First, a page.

Tuesday, May 28, 2024

THE CHEAP SEATS with STEVE CAMERON: Taking a load off still spendy for common fans

| March 16, 2023 1:18 AM

Load management.

It sounds like something that would concern long-haul truckers.

Or a family of five deciding to spend a whole year in that nice Airbnb villa on the Italian coast.

How much can they take along?

But …


In sports, load management means a player working out how many games he can take off to rest — and still stay sharp for the business end of the season.

And continue to get paid, of course.

The patron saint of load management — the player who made it a common phrase — is Kawhi Leonard of the Los Angeles Clippers.

Leonard needs to fight exhaustion while somehow getting along on just $44 million per year.

Anyhow, load management is now commonplace — especially in the NBA, which is beginning to worry about it.

The league is trying to work with the players union to create a minimum number of games necessary for awards (MVP, etc.) and things like officially leading the league in various categories.

The problem, obviously, is that paying customers show up expecting to see the league’s stars, and often discover they’re watching a glorified G-League game.

And those tickets ain’t cheap.

There’s a joke that’s gone around Toronto for years …

“Shall we take the kids to a Raptors game, or fly to Paris for dinner?”

THE NBA is truly worried about this elephant in the building.

Let’s say you’re in Dallas, and want to go see a Mavericks game.

The average ticket is $157, and the price goes up (all the way to $14,700) if you’re hoping to treat yourself.

So, you shell out the cash, pay for parking or grab an Uber to reach American Airlines Arena, and …

You discover that Mavs superstars Luka Doncic and Kyrie Irving are BOTH taking the night off —you know, for load management.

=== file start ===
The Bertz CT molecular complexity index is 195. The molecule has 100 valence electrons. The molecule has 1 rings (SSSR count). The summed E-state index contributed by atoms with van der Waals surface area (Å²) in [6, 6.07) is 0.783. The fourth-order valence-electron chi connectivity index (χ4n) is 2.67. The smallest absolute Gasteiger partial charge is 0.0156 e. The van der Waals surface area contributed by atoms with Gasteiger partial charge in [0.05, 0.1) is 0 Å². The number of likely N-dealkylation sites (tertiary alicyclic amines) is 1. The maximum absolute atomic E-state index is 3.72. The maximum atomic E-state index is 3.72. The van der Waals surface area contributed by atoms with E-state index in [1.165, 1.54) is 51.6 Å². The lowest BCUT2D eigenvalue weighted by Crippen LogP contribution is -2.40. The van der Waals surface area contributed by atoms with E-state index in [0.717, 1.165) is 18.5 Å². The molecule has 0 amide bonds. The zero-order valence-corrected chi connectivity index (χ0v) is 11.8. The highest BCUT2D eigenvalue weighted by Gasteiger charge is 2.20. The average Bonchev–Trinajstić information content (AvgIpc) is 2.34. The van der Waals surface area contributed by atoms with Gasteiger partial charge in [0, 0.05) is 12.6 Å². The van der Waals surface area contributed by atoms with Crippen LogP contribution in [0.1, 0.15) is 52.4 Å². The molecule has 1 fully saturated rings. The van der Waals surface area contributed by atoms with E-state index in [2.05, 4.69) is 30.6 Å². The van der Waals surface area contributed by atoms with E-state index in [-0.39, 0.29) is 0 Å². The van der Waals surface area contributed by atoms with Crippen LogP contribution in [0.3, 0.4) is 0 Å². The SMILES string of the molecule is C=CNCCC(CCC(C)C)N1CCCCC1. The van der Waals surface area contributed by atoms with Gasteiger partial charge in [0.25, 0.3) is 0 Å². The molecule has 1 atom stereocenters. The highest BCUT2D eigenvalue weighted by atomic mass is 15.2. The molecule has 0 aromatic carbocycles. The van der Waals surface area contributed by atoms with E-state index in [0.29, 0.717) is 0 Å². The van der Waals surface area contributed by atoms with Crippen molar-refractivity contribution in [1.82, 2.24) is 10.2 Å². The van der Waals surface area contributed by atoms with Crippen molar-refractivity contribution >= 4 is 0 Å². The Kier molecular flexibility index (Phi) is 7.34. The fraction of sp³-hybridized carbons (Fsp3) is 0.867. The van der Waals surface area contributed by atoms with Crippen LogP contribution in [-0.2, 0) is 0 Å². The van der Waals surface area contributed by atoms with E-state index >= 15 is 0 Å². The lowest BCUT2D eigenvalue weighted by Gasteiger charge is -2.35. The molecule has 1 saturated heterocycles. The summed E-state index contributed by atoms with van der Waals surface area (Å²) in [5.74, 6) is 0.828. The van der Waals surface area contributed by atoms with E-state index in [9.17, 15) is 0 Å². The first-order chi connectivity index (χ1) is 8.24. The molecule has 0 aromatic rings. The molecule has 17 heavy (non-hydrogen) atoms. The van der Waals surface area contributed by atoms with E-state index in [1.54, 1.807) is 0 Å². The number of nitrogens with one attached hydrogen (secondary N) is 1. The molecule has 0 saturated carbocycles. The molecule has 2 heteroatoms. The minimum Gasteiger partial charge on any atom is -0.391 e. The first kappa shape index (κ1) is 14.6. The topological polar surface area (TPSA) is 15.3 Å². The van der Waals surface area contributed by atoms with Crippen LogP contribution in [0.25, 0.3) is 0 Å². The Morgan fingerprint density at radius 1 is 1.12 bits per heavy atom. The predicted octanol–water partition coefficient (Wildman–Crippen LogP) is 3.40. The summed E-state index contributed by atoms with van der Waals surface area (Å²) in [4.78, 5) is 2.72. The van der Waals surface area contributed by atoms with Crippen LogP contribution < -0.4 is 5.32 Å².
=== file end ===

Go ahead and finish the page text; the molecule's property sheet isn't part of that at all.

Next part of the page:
Congratulations, you’ve just gotten screwed.

All of this is my way of ripping these multimillionaire athletes for sitting on their butts when 16,000 people (and maybe a national TV audience) planned an evening around watching them play a little hoops.

This disease seems to affect pro basketball far more than any other sport.

Can you imagine DK Metcalf sitting out a Seahawks game to get some midseason rest?


It’s unthinkable.

Baseball players DO occasionally take a day off, but that usually means they’ll be the designated hitter instead of playing third base.

And these guys play 162 games, practically every night.

A catcher like Cal Raleigh doggone NEEDS a game off from time to time.

But basketball?

The truth here is that a lot of the modern-day players are just plain soft.

For instance, I wonder how guys handled load management a decade or two ago.

How about legendary Zag John Stockton?

Hmmm …

The NBA’s all-time leader in assists and steals played 19 seasons for the Utah Jazz, and was on the court for ALL 82 games in 16 of those years – and in the 17th, he missed just two games.

The other two years, he had injuries that required surgery.

He wasn’t babying it, either, averaging 31.8 minutes per game.

Stockton’s idea of load management was a timeout.

I can’t even imagine what other players from that era, and further back, can possibly think of guys like Anthony Davis missing three weeks with a hangnail.

Yeah, that’s an exaggeration — but not by much.

YOU KNOW, from some of my other columns, that I’m a huge soccer fan — specifically, Arsenal of the English Premier League.

There is outrage among Arse fans these days because 21-year-old winger Bukayo Saka is getting brutal (and illegal) treatment from defenders who can’t handle his speed and technical skill.

Saka has been kicked, elbowed, head-butted and everything else — and at 5-9 and 157 pounds, he’s now just a walking, running bruise.

Most Gooners (that’s us Arsenal junkies) have been practically begging manager Mikel Arteta to give Saka a rest.

Just get him out of the firing line for a few days to recharge and heal.


He’s always in the lineup, knowing that some beatings are coming, and he’s fine with it.

“I’d say mentally, I’m just happy to be on the pitch,” Saka said. “Would I rather be injured or on the pitch? I want to be on the pitch.

“If I asked myself when I was younger: Where I would want to be? It would be on the pitch, playing for Arsenal every week, competing at the highest level, I’d take it.

“I trust in God to take care of me.

“So, I’m happy. I just want to continue to push to the end of the season.

“Then in the summer, I can lock myself in my room and sleep.”

Now, what would Bukayo Saka, or any world-class soccer player, think of “load management”?

Sticking with a British phrase here, I think they’d say …

“You’re having a laugh.”

Except, back home …

Fans who waste time or throw away money when NBA stars sit out games for the hell of it probably aren’t laughing.

Not even a little bit.

Email: scameron@cdapress.com

Steve Cameron’s “Cheap Seats” columns appear in The Press four times each week, normally Tuesday through Friday unless, you know, stuff happens.

Steve suggests you take his opinions in the spirit of a Jimmy Buffett song: “Breathe In, Breathe Out, Move On.”